If you consider the typical gearing on a contemporary bike, you'll have a maximum gear ratio of about 4:1 (48:12). Comfortable pedalling speed for a inexperienced cyclist is about 60 rpm, so you can get, at most, 240rpm without adding further gearing. Automotive water pumps run in the thousands of rpm, so I think that they would be less than ideal.
posted by ssg at 1:23 PM on April 9, 2008

I've been reading about the play pump, and I'm not sure that's the right way to go. The play pump and the pumps I linked to are for drawing water from an underground well, so you need a machine that can do a lot of work to counteract gravity and lift the water up. In the examples on the website, the water is actually pumped up to a water tower. Getting water out of the tower is easy. Just open the spout. Gravity is doing all the work.

In your case, you have a rain barrels sitting on the ground ( I assume the rain barrel is not below ground). When the barrell is full, the water is already at an elevated height. All you need is a tube to get it out of the rain barrel on to the ground. Moving the water back and forth between two barrels is actually a different problem.

So for providing water to the garden, all you need to do is raise the barrel off the ground, so that the height of the rain barrel is higher than the garden, put a hose or pipe in the bottom leading to the garden, and put a spout on the end. When the spout is open, the water will rush out at a pressure equivalent to the amount of water in the barrel. A full 50-gallon drum will produce a decent amount of pressure.
posted by Pastabagel at 1:26 PM on April 9, 2008

Here is a better link to a bicycle powered water sprinkler.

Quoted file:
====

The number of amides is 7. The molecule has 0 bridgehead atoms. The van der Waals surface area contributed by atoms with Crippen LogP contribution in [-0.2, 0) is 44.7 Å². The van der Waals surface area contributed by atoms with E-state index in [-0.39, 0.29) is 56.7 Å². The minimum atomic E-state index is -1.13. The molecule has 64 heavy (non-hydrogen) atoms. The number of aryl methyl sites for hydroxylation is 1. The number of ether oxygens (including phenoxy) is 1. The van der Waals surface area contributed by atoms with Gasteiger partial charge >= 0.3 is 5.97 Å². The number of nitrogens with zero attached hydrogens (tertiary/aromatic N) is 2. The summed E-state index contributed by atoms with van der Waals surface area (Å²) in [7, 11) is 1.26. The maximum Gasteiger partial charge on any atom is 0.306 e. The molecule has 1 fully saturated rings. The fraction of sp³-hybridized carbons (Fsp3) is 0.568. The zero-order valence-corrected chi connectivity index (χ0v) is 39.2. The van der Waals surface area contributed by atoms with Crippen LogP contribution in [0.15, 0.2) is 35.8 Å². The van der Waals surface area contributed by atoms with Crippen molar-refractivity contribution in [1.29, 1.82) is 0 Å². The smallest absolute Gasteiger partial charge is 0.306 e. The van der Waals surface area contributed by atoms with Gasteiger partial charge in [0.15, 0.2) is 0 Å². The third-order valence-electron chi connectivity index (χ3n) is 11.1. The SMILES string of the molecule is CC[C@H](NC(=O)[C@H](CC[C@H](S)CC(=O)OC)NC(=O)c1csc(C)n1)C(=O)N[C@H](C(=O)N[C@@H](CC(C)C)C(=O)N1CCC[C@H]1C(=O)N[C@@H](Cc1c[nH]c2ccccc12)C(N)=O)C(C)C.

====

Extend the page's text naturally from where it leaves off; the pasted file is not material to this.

posted by Pastabagel at 1:39 PM on April 9, 2008

At the risk of trying to micromanage the discussion, I should point out that the primary purpose of the project is to demonstrate a human powered pump built using technology familiar to kids. Using it to pump around rainwater isn't strictly required and it will probably just be used to keep kids busy while their parents are working in the garden.

The bicycle powered sprinkler is definitely along the lines I'm looking at, but much much too expensive.
posted by electroboy at 1:55 PM on April 9, 2008

This small pump has a shaft that could easily be connected to a bicycle wheel.
posted by Daddy-O at 2:00 PM on April 9, 2008

The car water pump is a bad idea for several reasons, not the least of which is that half the housing is (typically) the side of the engine block. IOW, you can't just unbolt it and use it elsewhere, because you're leaving a substantial part of it behind.

I like the idea of a piston pump. I'm not sure you even need your bicycle frame to have any wheels - you might be able to attach the piston rod directly to the crank, next to one of the pedals. I just did a little sketch, and I think you could build a simple pump from not much more than some PVC pipe and a couple of rubber balls. I don't have any way to post a sketch at the moment, but email me if you're interested.
posted by jon1270 at 2:14 PM on April 9, 2008

What about some kind of reverse water wheel, with cups on a conveyor chain of some sort. The cups would get tilted and spilled into the new container when they arrived in the proper position. You'd have to use some kind of down-gearing to give slower speed but greater force going from the pedals to the conveyor chain.
posted by amtho at 2:25 PM on April 9, 2008

Something a little beefier than the Sears pump: a rotary barrel pump. Buy one, and replace the hand crank with a shaft extension which you connect to your bicycle PTO.
posted by bricoleur at 2:27 PM on April 9, 2008

Yeah, I'm not married to the auto waterpump idea, but so far it seems to be the most economical option, since old ones are more or less free. This is off of a 4-wheeler, and seemed like a possibility. From what I could find, these put out about 30-50 gpm at operating speeds, which I'm guessing is around 1000-5000 rpm.